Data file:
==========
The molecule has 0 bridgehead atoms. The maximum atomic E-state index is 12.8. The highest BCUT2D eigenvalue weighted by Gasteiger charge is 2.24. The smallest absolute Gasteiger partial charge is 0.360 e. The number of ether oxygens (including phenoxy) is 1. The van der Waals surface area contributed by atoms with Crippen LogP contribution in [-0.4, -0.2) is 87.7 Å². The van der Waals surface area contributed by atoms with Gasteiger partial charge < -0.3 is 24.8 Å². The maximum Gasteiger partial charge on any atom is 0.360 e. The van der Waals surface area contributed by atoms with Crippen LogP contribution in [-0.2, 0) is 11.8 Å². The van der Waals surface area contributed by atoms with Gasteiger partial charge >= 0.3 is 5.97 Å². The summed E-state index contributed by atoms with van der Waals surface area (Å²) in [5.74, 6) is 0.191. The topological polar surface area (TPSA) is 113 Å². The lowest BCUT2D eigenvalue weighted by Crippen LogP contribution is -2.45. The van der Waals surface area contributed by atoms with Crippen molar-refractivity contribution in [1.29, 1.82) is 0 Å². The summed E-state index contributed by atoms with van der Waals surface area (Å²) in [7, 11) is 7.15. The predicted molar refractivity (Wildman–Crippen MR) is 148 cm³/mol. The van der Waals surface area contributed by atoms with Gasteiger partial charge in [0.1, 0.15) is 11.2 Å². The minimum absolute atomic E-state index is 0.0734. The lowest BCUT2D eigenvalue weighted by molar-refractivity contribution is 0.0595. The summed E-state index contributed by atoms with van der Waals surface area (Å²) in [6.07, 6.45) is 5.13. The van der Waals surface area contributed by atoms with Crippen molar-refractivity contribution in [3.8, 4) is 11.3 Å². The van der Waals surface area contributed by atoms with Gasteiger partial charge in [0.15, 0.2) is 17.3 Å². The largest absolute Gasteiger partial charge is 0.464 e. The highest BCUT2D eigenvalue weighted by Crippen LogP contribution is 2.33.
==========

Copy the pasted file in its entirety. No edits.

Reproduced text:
The molecule has 0 bridgehead atoms. The maximum atomic E-state index is 12.8. The highest BCUT2D eigenvalue weighted by Gasteiger charge is 2.24. The smallest absolute Gasteiger partial charge is 0.360 e. The number of ether oxygens (including phenoxy) is 1. The van der Waals surface area contributed by atoms with Crippen LogP contribution in [-0.4, -0.2) is 87.7 Å². The van der Waals surface area contributed by atoms with Gasteiger partial charge < -0.3 is 24.8 Å². The maximum Gasteiger partial charge on any atom is 0.360 e. The van der Waals surface area contributed by atoms with Crippen LogP contribution in [-0.2, 0) is 11.8 Å². The van der Waals surface area contributed by atoms with Gasteiger partial charge >= 0.3 is 5.97 Å². The summed E-state index contributed by atoms with van der Waals surface area (Å²) in [5.74, 6) is 0.191. The topological polar surface area (TPSA) is 113 Å². The lowest BCUT2D eigenvalue weighted by Crippen LogP contribution is -2.45. The van der Waals surface area contributed by atoms with Crippen molar-refractivity contribution in [1.29, 1.82) is 0 Å². The summed E-state index contributed by atoms with van der Waals surface area (Å²) in [7, 11) is 7.15. The predicted molar refractivity (Wildman–Crippen MR) is 148 cm³/mol. The van der Waals surface area contributed by atoms with Gasteiger partial charge in [0.1, 0.15) is 11.2 Å². The minimum absolute atomic E-state index is 0.0734. The lowest BCUT2D eigenvalue weighted by molar-refractivity contribution is 0.0595. The summed E-state index contributed by atoms with van der Waals surface area (Å²) in [6.07, 6.45) is 5.13. The van der Waals surface area contributed by atoms with Crippen molar-refractivity contribution in [3.8, 4) is 11.3 Å². The van der Waals surface area contributed by atoms with Gasteiger partial charge in [0.15, 0.2) is 17.3 Å². The largest absolute Gasteiger partial charge is 0.464 e. The highest BCUT2D eigenvalue weighted by Crippen LogP contribution is 2.33.